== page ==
A ridiculous amount of research went into this story.  I wanted it to be as historically accurate as possible, and the vast majority of what you read in the story — with the exception of the zombie-related mayhem, of course — is based on the information about Kennedy Space Center, the Apollo XI mission, and the people associated with NASA that I painstakingly learned from various factual websites, encyclopedias, and other historical data.  The resulting story is, I believe, a great one, and was selected to be the first story of the book, a definitive honor, as many anthology editors unofficially put the “best” stories first so that people picking up the book in a store get hooked by the first stuff they read.

In any case, I of course want to share an excerpt from the story with you.  There are only 13 stories in this book, whereas the other anthologies I have been a part of have had 20+ stories each; this most likely means that my story takes up a good chunk of this book, probably at least 20% of the total pages.  I strongly encourage anyone who is intrigued to read my writing to buy this book, as this will give you the most words I have written so far all in one place.  You can CLICK HERE to buy the book from Amazon.com — and if you buy, be sure to give it a nice review so others will be encouraged to buy as well! 🙂  Okay, here’s the snippet…enjoy!

Albert quickly stood back up, the mental haze of being awake in the middle of the night suddenly replaced by his training taking over and telling him what to do.  He turned and looked through the windows of the tiny station to the north, where the sound had seemed to come from.  Beyond the halo of the streetlight that hung directly over the guard station, all was dark and seemingly calm.  Albert picked up his flashlight, instinctively patted his gun holster on his right side to ensure that the firearm was still there (it was), and stepped out onto the road.  He walked a few steps to the edge of lighted circle, clicked on his flashlight, and swung the beam around in the darkness.

“Hello?” he called out authoritatively, using his army training to keep his voice calm and his nerves steeled.  “Is there anyone out here?”  Traditionally Post 12 was a very quiet duty, but occasionally there would be a larger animal that would try to wander out of the reserve and onto the Space Center property, or a civilian car would wander down the unmarked Avenue J and wind up, miles later, at Post 12’s crossbar and barbed-wire fence that separated wildlife reserve from government base and research center.  But those instances were usually few and far between, and rarely happened in the middle of the night on a Monday morning, so Albert had to make sure he thoroughly checked out any strange situations.

After piercing the darkness with his flashlight for a few minutes, directing the beam up the roughly-paved street and off onto the sides of the road where the underbrush wasn’t so thick, Albert was just about to give up and head back into the guard station when he heard the noise again.  A groan, a noise a man or an animal might make if hurt or in pain.  He saw movement slightly up the road, and as the figure drew closer, he could see it was a human – a woman.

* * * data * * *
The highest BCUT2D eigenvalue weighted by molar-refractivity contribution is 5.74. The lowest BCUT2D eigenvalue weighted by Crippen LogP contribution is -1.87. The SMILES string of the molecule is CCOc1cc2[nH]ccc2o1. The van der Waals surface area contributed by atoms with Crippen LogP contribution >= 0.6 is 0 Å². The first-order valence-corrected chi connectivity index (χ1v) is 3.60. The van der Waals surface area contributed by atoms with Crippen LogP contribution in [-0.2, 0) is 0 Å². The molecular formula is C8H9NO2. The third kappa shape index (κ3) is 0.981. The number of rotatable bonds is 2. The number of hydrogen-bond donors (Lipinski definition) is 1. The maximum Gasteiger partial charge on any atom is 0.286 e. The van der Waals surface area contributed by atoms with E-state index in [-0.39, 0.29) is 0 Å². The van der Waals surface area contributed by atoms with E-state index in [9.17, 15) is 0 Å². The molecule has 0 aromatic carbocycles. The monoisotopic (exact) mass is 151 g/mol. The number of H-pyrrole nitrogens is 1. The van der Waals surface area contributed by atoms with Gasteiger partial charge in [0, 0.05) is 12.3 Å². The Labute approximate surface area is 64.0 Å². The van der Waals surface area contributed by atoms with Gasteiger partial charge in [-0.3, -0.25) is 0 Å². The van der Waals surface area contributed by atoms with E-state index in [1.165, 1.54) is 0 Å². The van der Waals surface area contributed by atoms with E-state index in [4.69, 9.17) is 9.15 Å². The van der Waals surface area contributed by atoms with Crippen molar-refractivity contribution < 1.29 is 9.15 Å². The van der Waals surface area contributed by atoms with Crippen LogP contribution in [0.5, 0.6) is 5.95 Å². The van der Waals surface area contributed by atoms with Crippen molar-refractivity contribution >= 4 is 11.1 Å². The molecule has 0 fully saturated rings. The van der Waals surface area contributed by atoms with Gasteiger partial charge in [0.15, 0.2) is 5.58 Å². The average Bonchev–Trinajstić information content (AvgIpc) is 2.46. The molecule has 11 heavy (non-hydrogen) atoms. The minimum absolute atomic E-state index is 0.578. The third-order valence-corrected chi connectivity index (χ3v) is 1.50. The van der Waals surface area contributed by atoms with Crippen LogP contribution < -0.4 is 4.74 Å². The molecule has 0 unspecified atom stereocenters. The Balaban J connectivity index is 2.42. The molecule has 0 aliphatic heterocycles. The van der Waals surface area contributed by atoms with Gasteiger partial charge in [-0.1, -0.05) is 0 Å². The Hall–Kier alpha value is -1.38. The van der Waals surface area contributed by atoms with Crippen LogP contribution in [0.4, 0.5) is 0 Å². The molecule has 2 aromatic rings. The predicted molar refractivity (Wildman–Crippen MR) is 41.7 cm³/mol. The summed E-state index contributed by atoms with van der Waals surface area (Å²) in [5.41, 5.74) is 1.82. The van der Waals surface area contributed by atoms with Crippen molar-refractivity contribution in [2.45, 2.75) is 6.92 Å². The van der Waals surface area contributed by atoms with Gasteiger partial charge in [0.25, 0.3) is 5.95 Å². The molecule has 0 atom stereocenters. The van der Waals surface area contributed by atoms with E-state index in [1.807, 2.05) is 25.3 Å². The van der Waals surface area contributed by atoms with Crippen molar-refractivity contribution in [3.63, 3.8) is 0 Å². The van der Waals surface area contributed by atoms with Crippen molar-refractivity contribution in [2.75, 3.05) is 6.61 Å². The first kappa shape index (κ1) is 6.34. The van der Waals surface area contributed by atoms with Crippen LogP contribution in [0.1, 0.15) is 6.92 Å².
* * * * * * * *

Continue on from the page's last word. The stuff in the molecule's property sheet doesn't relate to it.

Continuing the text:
She looked like she was badly hurt.  She was walking with a severe limp, and had what appeared to be blood splattered all over her pants and most of her shirt.  Albert looked more closely, and he could actually see one of the woman’s leg bones jutting out through her skin at a gruesome angle.  She looked up at him with vacant eyes and groaned.

Dead History
Dead History: A Zombie Anthology

That’s not a stake you’re holding, it’s a letter opener.

Exciting news: another book that contains one of my stories has officially been released! “Eternal Night: A Vampire Anthology” hit the bookshelves this week, and you can click here to order it directly from Amazon.com. This was the first vampire story I’ve ever written, and I’m happy to say the story’s details, replete with the signature Tony Schaab Twist, came very easily to me.

As always, I would like to share a little snippet of the story here, for all of you faithful readers. Comments and feedback are always welcomed and appreciated, whether it be from the section of the story printer here or if you have the opportunity to read the full story. Enjoy!

Before he could talk himself out of it, Trent grabbed the backpack and headed into the office building. He checked the directory in the lobby and headed up to the third floor, where the Red Cross office was located. He entered the office, walked down a long hallway, and cautiously entered the first room he came to. A young woman looked up at him from a desk just inside the door and smiled. “Hi there, can I help you?”

Upon entering the room and looking around, Trent noticed that Brandon was sitting at another desk in the far corner of the room, chatting on the phone. When Brandon recognized Trent, he hung up the phone and waved to him. “Hey Trent, what’s up? Come on over.”

Trent smiled at the young woman and made his way across the room to Brandon’s desk. Brandon, who didn’t get up, reached out and shook Trent’s hand. “How’s it going, man? Wicked party last night, I’m surprised you are up and mobile today.”

Trent smiled and he sat down and stifled a yawn. “Yeah, well, you gotta do what you gotta do, know what I mean? Fortunately today is a rare Saturday off of work for me, so I figured it wouldn’t kill me to get up at the crack of Noon, especially after last night’s shindig.”